Phil Mickelson melts down following strong 2014 US Open start

By Will Brinson | NFL Writer

Friday's 2014 US Open round was a long one for Phil Mickelson and his putter. (USATSI)
Friday's 2014 US Open round was a long one for Phil Mickelson and his putter. (USATSI)

PINEHURST, N.C. -- Phil Mickelson's blown a lot of opportunities at the US Open over the past 15 years, but he usually waits until the weekend to boot his chance of winning America's championship. Not so this time around.

After a steady -- albeit relatively uninspiring -- round of par 70 on Thursday, Lefty came out of the gates firing Friday. He made birdie at two and three and it looked like he found the putting stroke he's been missing for months.

It looked wrong.

Mickelson would spend his afternoon missing short putts and slowly dropping far enough back after a 3-over 73 and 13 shots behind Martin Kaymer's 10-under lead that a victory this year feels all but impossible.

Mickelson sounded disappointed after his round.

"The hole looks like a thimble to me right now and I'm having trouble finding it," he said.

With momentum begging to hop on his bag and ride, Phil missed a three-foot par putt at the par-3 No. 6. A brutal three-jack bogey, particularly after only managing par at the par-5 fifth, was foreboding to say the least.

Mickelson would bogey the eighth hole as well, leaving him at even par as he made the turn and sending the crowd basically sprinting to the exit gate.

The good news: they were ALL stopping by the merchandise tent, located near the tee box on No. 12. By the time Phil made it there, he was 1-over thanks to a bogey-6 on 10.

This resulted in a longer line for the merchandise tent than there was to watch Phil. Literally:

Phil Mickelson had a smaller crowd than the merch tent. (
Phil Mickelson had a smaller crowd than the merch tent. (

If there was ever a day to spend an afternoon watching Mickelson on the golf course, Friday was it. The crowd thinned out enough (blame Kaymer for playing really well, not the rest of the field for playing to the course) to the point you could walk with Phil and not deal with any of the four-deep lines you typically see.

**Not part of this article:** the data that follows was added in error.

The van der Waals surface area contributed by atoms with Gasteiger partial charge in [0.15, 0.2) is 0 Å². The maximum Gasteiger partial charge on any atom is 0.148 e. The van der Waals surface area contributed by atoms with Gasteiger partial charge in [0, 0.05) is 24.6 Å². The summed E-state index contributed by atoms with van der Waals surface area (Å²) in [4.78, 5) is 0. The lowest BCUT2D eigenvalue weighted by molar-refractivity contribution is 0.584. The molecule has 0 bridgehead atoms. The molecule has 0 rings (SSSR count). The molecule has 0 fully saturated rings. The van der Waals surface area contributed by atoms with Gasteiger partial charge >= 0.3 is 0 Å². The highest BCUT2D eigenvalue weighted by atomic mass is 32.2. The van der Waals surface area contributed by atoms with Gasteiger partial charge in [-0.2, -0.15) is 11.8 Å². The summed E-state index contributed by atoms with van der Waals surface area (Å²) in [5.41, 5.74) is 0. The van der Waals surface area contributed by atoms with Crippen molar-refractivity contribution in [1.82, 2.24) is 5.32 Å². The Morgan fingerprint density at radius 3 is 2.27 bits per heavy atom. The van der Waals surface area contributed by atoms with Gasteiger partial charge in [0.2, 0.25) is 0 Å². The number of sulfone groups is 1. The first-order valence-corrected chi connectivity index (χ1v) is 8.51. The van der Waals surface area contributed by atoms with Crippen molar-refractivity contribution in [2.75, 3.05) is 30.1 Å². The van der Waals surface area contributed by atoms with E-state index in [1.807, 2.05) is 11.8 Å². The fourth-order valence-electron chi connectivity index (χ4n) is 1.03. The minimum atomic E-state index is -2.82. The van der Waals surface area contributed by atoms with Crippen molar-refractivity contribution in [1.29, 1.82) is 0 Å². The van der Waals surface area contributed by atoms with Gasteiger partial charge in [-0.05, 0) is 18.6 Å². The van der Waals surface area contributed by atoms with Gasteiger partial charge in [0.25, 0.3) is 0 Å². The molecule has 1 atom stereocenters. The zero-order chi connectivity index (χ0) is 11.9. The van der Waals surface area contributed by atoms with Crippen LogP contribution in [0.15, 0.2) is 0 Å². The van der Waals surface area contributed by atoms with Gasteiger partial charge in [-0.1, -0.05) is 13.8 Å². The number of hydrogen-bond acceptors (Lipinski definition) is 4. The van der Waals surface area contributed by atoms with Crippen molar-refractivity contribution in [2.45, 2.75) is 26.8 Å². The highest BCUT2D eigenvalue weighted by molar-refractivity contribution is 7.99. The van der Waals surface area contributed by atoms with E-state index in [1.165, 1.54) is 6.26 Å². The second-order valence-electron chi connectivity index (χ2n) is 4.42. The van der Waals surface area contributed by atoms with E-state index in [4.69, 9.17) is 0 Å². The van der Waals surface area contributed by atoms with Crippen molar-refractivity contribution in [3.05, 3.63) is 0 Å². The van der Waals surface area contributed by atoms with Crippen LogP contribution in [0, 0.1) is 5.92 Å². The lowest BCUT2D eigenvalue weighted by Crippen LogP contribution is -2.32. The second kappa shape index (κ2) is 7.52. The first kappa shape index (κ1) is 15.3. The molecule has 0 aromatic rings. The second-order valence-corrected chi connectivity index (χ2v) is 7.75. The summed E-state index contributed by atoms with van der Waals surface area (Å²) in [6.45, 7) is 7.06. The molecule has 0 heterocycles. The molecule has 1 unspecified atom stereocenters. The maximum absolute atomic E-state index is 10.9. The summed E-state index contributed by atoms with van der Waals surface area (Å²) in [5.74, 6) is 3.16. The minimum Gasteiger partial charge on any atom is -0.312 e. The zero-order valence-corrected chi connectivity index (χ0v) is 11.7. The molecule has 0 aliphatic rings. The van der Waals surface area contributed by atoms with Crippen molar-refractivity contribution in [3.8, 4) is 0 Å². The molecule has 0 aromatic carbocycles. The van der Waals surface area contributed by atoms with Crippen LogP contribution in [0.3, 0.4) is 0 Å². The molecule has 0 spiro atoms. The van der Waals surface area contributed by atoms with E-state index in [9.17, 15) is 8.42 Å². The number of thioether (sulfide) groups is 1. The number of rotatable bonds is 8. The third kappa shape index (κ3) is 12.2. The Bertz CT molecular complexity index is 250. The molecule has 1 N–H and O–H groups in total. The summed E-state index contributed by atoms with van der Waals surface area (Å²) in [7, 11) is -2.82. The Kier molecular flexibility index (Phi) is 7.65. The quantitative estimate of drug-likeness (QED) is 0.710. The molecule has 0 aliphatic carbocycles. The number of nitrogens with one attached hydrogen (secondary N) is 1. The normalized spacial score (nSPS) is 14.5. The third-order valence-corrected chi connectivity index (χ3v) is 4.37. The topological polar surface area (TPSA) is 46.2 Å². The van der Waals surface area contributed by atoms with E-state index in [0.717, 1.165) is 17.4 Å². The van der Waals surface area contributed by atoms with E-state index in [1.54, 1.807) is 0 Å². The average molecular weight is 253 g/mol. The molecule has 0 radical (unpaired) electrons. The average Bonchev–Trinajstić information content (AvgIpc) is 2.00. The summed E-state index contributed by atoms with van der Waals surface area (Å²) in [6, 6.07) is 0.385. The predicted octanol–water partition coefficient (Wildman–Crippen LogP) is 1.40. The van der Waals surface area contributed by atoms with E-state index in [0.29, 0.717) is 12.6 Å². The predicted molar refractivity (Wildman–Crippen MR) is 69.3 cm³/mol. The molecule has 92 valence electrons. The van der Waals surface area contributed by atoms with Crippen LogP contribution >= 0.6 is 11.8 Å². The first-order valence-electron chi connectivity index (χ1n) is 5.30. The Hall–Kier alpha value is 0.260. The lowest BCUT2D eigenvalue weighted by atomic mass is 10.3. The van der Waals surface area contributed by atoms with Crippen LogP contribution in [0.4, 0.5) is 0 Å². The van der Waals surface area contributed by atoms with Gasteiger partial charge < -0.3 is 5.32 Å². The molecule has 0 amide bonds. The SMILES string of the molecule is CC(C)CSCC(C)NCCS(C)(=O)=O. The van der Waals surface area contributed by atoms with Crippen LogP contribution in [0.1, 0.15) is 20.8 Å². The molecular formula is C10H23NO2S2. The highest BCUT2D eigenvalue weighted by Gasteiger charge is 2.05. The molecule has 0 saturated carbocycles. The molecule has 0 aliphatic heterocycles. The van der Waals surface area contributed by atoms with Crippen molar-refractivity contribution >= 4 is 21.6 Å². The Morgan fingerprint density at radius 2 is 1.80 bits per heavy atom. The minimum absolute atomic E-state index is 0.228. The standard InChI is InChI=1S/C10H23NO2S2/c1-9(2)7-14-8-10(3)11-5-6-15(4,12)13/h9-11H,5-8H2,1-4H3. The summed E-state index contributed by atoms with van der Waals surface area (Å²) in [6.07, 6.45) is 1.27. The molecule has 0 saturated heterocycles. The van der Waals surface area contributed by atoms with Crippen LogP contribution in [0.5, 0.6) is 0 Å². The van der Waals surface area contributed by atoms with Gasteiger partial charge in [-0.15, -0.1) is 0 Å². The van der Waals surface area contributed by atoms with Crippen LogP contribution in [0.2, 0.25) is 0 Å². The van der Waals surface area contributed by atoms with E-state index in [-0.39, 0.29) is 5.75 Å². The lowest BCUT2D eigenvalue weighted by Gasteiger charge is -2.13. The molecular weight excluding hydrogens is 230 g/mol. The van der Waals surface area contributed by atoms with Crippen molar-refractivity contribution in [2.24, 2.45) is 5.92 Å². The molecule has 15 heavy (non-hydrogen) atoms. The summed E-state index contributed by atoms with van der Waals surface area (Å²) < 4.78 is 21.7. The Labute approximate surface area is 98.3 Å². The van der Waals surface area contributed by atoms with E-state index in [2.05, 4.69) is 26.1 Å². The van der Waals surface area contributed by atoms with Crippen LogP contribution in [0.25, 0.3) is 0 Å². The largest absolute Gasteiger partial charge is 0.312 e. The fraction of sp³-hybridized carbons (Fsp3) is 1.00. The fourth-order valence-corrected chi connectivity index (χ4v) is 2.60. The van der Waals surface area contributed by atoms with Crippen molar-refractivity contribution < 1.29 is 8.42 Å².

At one point I was less than 20 yards from Mickelson, watching him hit his second shot on 11 and I could've laid down and done a snow angel in the pinestraw without hitting anyone.

Unfortunately the luck of spending an afternoon that close to Mickelson didn't extend to Lefty on the course.

Mickelson's day was summed up nicely on 14, when a short par putt caught a lip, spun off the edge and resulted in a bogey.

Phil's frustration was palpable.

Can you blame him? Kaymer carved up Pinehurst on Friday morning but Phil got a chance to make things interesting. Anything under par would've set him up for a weekend run and put some knocks in Kaymer's knees.

There's always hope for a random big weekend round -- Phil's acknowledged he plays better when no one's banking on it -- and Kaymer could definitely come back to the field.

Mickelson said as much on Friday night.

"I don't worry too much about where the lead is," said Mickelson. "I just want to go out and play a solid round."

The championship course is playing difficult enough to make it happen. As Mickelson can attest after Friday's round.

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